Pus, inflammation, parasites – veterinarians repeatedly declare pigs and chickens inedible after slaughter. In the case of poultry, one factor in particular has deteriorated.

Chickens fail meat inspections more frequently than pigs. According to official meat inspection, 0.2 percent of the 50.4 million fattening pigs slaughtered in German companies in 2021 were classified as inedible.

Of the 634 million broilers slaughtered, 2.1 percent were unfit for consumption. This was reported by the Federal Statistical Office.

Broilers fail more often than pigs

The proportion of pigs unfit for consumption remained unchanged compared to the previous year. In the case of broilers, it rose significantly: in the previous year, the figure was 1.7 percent.

The main reason for the declaration of unfitness in pigs were abscesses, i.e. accumulations of pus in the tissue (36.2 percent of cases). This was followed by deviations in smell, consistency or color (15 percent) and unspecified general diseases (12 percent).

An examination of the organs showed that 5.4 percent of the slaughtered fattening pigs suffered from pneumonia. The proportion fell slightly in 2021: In the two previous years, 5.7 and 6.6 percent respectively had an inflamed lung. The opposite trend was observed for the livers: the livers of 10.4 percent of the fattening pigs examined were infested with parasites. In previous years, this proportion had been 9.8 and 9.3 respectively.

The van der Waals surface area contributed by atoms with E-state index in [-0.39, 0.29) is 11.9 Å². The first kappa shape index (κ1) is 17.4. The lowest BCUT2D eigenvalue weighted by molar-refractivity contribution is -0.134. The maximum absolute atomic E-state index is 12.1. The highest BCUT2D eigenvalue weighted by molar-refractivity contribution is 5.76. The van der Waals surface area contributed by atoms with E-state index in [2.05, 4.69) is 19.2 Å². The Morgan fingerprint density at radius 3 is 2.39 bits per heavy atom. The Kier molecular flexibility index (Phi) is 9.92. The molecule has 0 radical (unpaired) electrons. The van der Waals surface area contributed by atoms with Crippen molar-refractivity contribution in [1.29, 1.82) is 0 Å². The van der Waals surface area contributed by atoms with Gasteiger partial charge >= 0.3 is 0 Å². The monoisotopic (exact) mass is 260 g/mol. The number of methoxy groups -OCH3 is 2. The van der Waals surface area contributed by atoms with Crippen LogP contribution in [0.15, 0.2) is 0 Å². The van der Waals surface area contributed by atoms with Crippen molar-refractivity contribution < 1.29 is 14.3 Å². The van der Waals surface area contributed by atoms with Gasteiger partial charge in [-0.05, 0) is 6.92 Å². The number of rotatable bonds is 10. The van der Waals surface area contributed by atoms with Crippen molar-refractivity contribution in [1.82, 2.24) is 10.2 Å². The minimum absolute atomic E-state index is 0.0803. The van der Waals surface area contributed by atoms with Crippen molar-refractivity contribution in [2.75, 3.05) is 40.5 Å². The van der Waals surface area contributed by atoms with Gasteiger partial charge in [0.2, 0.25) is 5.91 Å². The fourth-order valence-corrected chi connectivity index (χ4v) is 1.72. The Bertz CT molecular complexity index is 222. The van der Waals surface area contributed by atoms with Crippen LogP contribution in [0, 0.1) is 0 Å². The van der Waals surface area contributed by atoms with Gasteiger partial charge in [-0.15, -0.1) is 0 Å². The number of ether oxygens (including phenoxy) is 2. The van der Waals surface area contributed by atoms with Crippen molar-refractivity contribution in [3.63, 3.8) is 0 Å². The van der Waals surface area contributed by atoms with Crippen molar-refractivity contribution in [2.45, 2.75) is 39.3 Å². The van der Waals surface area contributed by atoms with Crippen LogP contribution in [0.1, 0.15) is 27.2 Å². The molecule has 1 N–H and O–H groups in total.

Various reasons for unfitness of chickens

In the broilers, the so-called deep dermatitis – an inflammation of the skin in the area of ​​the lower abdomen and the anus – was the main reason for unfitness (29.4 percent of the cases). In 16.3 percent, the investigating staff reported ascites, which was the second most common finding.

In addition to such animal-related reasons for unfitness, the staff also documents so-called slaughter damage. According to the Federal Office, they can be caused, for example, by insufficient bleeding of the animals. In the case of fattening pigs, this was the case for 0.03 percent of all animals slaughtered – slightly more than in the previous year, when it was 0.02 percent. When broilers were slaughtered, 0.4 percent of the animals were declared unfit for slaughter damage. In the previous year, the proportion was still 0.3 percent.

Foodwatch demands independent controls

“Farm animals are systematically made ill in German stables – in all forms of husbandry, whether organic or conventional, whether small family business or large animal factory,” says Foodwatch spokesman Andreas Winkler. “We finally need independent checks on the injuries and damage to the health of the animals in each individual barn. Farms that don’t manage to keep their animals healthy must be sanctioned, farms with healthy animals must be rewarded.”

In the so-called slaughter animal and meat inspection, official staff, such as veterinarians, examine all animals delivered and slaughtered in approved slaughterhouses. The competent veterinary authority reports the test results to the Federal Statistical Office every six months. The figures have only been collected in this form since 2019 – therefore a long-term comparison is only possible to a limited extent.